Earlier in the year, I mentioned that Paul Randal decided to mentor a class of 50 database people. I’ve appreciated the mentorship opportunity, and wanted to write a blog post on the topic, as a way of wrapping up that formal mentorship opportunity but also discussing additional doors which have opened up over the year.
In my discussions with Paul, we focused mostly on work-life balance, working from home, time management techniques, and consulting. Time management was especially interesting considering how many hobbies Paul & family have. Over the course of the year, I’ve tried to implement some of those time management systems and practices to help myself out. The things I’ve focused on include:
- Know what you’re doing. Look at what you’re already spending time doing, and see if that is what you expect. If you’re complaining about not being able to do enough of something, see what’s eating up your time. In my case, a lot of my time was taken watching TV/movies and playing video games. Granted, a lot of my time is still taken up with those, but less than before.
- Figure out times and schedules for activities. An exercise I picked up at the Freecon this year was to figure out how long something normally takes and then determine when in the week I can do it. For example, a blog post can take 1-5 hours, depending upon how much research I need to do, how complicated it is, and how high of quality I want my posts to be. Most of my posts take well under an hour, but moving back to longer-form, more technical articles is bumping that average back up to an hour or so, at least a couple times a week. That means that I need to carve out 5-7 hours a week for blog posts. Presentations can take 10-40 hours, and heaven help me if I start writing long-form articles or book chapters…
- Focus on what’s interesting. I want to do a couple dozen things, but obviously I don’t have the time for all of it. Instead, I should focus on three or four major things and cycle those things on occasion.
- Multitask. Something I’ve started to do is write blog posts while I’m flying to conferences. I normally have at least a couple hours of downtime with nothing better, so that’s a good time to pull out the tablet and work on some posts. I usually need to touch them up later on, but they provide a start at least.
Aside from that, we had some discussions about independent consulting. I bounce back and forth on the idea, with some people recommending it, others recommending it with reservations, and still others who tell me things that make me want to shy away. All things considered, I think I’d prefer a full-time job over being a full-time independent consultant, but thanks to Paul and David Klee, I at least know what I’m getting myself into should I go down that road.
Speaking of David, the single best thing that has come out of presenting at so many SQL Saturdays this year is the people I’ve gotten to know. People like David and Chris Bell have been great sources of information. The important thing about mentorship is that you don’t need a formal arrangement to do it. All you really need are the right questions and the right setting with the right person. A lot of good mentorship ends up being done in the context of war stories, learning how people have dealt with problems.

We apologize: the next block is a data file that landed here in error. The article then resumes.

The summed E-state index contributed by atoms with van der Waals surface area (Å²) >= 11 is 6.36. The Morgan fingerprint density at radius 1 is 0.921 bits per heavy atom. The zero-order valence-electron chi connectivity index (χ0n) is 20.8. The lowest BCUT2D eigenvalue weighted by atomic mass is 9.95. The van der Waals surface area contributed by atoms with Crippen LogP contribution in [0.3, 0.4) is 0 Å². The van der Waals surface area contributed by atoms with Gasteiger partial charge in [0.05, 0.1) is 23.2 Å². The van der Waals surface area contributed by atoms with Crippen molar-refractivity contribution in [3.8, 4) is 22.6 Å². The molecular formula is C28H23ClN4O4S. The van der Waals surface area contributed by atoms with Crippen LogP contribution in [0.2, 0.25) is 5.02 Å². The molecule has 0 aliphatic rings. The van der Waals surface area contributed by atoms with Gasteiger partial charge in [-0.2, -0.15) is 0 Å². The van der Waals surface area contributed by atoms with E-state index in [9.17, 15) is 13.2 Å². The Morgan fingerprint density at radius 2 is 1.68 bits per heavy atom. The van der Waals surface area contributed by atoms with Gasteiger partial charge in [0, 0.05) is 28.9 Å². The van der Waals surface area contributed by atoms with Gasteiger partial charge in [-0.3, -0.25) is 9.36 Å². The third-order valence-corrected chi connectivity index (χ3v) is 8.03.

Even in the Raleigh area, there are people with whom I have some level of informal mentorship. As as the TriPASS chapter leader, I have the good fortune to be able to sit down with the previous chapter leader, with a former chapter leader from a different group, and with people who have been consequential in ensuring that our organization lived on through the years. I also have good connections with leaders and members of other groups like TriNUG, so I can compare notes. Mentorship doesn’t always mean sitting at somebody’s knee and listening to tales of yore; it is a learning experience and both sides can be both mentor and mentee.
In the end, the value of mentorship comes down to how much effort you’re willing to put into something. A mentor doesn’t make you who you are; mentors can show you shortcuts and help you avoid some of the painful experiences, but ultimately, you are the only person in charge of yourself. I will happily listen to the advice of others (especially when it’s in the form of an interesting tale), and I’m a lot more confident in asking directly for advice than I was nine months ago. Even with this advice, I need to drive myself.
So how do you mentor yourself? Research. Ask yourself the types of questions you want to answer: for example, should I be an independent consultant, a consultant at an agency, or a full-time employee? Then go do the research. Try to find opinions and figure out how they apply to you. A good mentor can help you clarify the situation, but in the event you don’t have somebody else there helping guide you, guide yourself.